What a day! Really had a great time :) More than all the pampering and activities, it was a lovely day spent with Jon ;)

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Oxford & Stratford-upon-Avon

Well, the very next day (4th Dec) after our Cardiff/Bath trip, Jon and I went north on a day-trip to Oxford and Stratford-upon-Avon. I’ve always wanted to visit Stratford-upon-Avon because my Mum had told me many times how lovely the place is, and how she particularly liked Anne Hathaway’s cottage.

We had initially planned on going to see the Salisbury Cathedral and Stonehenge, but we were quite tired of driving in that direction. All our roadtrips so far headed out east-ward on the M4. We wanted to go onto a new highway! So upwards we went on the M40 :)

We had a really early start at around 630am to try and beat the traffic. Also because we had parked in the congestion area and needed to get out by 7am :) It was a lovely sunny day, and the countryside looked wonderful. It’s one of those things that best seen live, and can’t quite be captured on camera.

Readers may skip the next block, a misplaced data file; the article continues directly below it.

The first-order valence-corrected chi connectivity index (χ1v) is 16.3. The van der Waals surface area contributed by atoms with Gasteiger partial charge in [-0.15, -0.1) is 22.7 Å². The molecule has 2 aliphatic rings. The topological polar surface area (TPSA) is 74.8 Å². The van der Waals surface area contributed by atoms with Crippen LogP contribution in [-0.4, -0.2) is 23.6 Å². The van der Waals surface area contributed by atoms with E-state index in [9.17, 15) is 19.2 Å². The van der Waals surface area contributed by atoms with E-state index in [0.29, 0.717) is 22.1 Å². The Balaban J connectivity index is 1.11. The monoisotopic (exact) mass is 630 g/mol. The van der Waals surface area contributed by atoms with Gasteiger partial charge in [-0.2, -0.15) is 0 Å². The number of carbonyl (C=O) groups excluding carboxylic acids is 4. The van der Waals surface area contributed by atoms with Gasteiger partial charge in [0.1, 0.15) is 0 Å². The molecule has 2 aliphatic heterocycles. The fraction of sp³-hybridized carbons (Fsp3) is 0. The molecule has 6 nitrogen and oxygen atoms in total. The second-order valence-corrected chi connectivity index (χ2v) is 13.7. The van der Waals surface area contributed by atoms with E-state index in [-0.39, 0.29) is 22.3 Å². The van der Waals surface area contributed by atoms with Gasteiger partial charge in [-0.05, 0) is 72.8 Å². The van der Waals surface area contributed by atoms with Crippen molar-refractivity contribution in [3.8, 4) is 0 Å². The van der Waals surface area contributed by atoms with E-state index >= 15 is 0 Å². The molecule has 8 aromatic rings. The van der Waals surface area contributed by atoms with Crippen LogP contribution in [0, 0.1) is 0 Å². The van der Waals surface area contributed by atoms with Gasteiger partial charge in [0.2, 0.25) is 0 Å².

With such an early start we hit Oxford by early morning. We didn’t spend too long there cos we wanted to make sure we had enough time in Stratford. So we just gave ourselves a little over an hour to get an overview and a feel of Oxford. On our hitlist was the Radcliffe Camera, an Oxford landmark and one of city’s most photographed buildings. Built in the Palladian style, it is Britain’s third largest dome.

We got even better views of it when we climbed the tower of the Church of St Mary the Virgin. In addition, we got lovely views over the Gothic looking All Souls College, as well as the rest of Oxford.

[You’ll see that Jon still has his Mo here even though it was already December cos there was a Mo Brothers gathering the day after :) ]